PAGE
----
By Mark Phillips
As I mentioned over the weekend, I want to take the time to comment on the different factors that should influence how we pick the appropriate strike price when contemplating the purchase of a LEAP. Let's assume for the sake of argument that you have already done all the fundamental research and technical analysis to convince yourself that a given stock is poised to deliver a sustained upward move over a period of several months and is currently trading at $23. What strike should we trade? What expiration year?
Let's deal with the expiration issue first. The simple fact is that if we are targeting LEAPS for a long-term move, we want to insulate ourselves from the effect of the passage of time, and my preference is to buy as much time as possible. For most equities, that is now the 2004 strikes, although those LEAPS on cycle 3 won't have their 2004 strikes released until the end of July. While there may be occasions where it makes sense to use the shorter-term LEAP, it is hard to go wrong with buying as much time as you can afford. The simple math that underlies this conclusion is the amount we end up paying for each month of time we purchase with our LEAP.
For the sake of example, let's look at the EMC $30 LEAPS for 2003 and 2004 (I would have used the $25 LEAP as it is the strike we would prefer to purchase, but there is no $25 strike available for 2004). Purchasing the 2003 LEAP for $4.00 gives us 18 months of time at an average "time cost" of 22.2 cents ($4.00/18) per month. But the 2004 LEAP at $6.20 only costs 20.6 cents per month, since it is good for a total of 30 months. It may seem like a small amount, but in the trading game, we need to stack as many factors in our favor as possible. If we are contemplating selling covered calls against our LEAP, then that lowers our monthly carrying cost of the LEAP and makes it easier to pay it off by taking in premium. The intangible effect of buying as much time as possible is that we give ourselves an extra year to be right and for the underlying stock to appreciate significantly.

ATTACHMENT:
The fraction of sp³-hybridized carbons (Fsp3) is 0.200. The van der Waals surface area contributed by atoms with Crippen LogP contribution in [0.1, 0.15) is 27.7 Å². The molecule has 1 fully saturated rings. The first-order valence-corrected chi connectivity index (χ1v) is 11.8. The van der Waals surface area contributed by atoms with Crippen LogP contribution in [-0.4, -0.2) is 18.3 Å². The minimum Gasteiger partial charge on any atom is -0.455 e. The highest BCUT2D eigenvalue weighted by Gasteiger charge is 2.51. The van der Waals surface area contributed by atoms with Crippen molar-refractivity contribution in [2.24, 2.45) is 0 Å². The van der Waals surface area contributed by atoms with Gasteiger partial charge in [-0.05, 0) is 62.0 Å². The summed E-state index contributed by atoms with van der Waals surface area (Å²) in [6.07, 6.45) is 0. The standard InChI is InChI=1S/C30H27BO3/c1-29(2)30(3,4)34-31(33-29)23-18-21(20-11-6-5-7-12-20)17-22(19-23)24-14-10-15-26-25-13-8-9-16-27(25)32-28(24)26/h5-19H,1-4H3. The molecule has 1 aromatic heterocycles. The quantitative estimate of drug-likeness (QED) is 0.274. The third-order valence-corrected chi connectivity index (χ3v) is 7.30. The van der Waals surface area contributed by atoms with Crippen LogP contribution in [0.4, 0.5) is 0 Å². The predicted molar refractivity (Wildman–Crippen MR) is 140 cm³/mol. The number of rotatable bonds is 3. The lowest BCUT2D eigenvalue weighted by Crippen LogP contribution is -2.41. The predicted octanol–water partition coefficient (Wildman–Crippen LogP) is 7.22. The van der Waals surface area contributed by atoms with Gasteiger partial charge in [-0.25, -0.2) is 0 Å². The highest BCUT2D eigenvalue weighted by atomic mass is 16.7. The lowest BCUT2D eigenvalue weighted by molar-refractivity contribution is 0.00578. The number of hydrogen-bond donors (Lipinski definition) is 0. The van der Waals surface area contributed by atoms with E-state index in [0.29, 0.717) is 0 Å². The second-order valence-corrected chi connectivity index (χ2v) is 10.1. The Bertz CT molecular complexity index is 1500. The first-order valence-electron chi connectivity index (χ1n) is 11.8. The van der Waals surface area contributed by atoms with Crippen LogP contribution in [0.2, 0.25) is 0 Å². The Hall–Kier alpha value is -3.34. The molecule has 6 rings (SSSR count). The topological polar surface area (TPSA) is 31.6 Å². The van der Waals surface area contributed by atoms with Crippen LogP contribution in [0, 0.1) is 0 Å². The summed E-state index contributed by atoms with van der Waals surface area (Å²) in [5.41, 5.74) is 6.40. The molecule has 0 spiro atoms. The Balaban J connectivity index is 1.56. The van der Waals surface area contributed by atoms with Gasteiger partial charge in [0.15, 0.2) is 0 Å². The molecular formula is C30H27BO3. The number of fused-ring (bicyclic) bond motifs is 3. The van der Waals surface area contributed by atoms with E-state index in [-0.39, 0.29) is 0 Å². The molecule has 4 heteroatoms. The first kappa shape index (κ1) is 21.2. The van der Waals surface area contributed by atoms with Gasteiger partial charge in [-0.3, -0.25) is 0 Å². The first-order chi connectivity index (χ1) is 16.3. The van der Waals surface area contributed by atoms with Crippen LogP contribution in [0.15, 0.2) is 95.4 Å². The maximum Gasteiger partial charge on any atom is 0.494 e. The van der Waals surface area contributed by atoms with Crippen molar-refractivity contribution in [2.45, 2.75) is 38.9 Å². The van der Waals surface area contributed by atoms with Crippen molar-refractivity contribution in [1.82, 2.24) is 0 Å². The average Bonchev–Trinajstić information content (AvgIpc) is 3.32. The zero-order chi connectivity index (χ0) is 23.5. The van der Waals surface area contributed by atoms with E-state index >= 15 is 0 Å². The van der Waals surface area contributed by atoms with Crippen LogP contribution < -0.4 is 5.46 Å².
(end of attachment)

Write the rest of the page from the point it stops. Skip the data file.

The issue of which strike price to select is more dependent on your intention for the trade. If you are just looking to purchase the LEAP and ride the equity higher, then the best selection is typically one strike out of the money. In the case of EMC, with it trading in the $20-21 range, I would look to target the $25 strike. Knowing that LEAPS have a higher delta than short-term options of the same strike, even though it is one strike out of the money, the $25 strike likely has a delta close to 50, meaning that we should see a nice appreciation in our LEAP as the stock begins to move upward.
If however, we are intending to reduce our cost basis (preferably to less than zero) by selling covered calls, it may make more sense to buy the $20 strike, which is slightly in the money. The reason for this is our established policy of only selling short-term calls with a higher strike price than our LEAP, which keeps us from having to utilize margin on the combined position. Remember that most brokers will treat covered calls on LEAPS as a spread trade, selling a higher strike than the LEAP we own gives us a debit spread, and most brokers will not require any margin to maintain that position. So buying the $25 LEAP on EMC will allow us to sell the $25 front-month calls which will still have some decent premium for us to sell as the next upward move runs out of steam.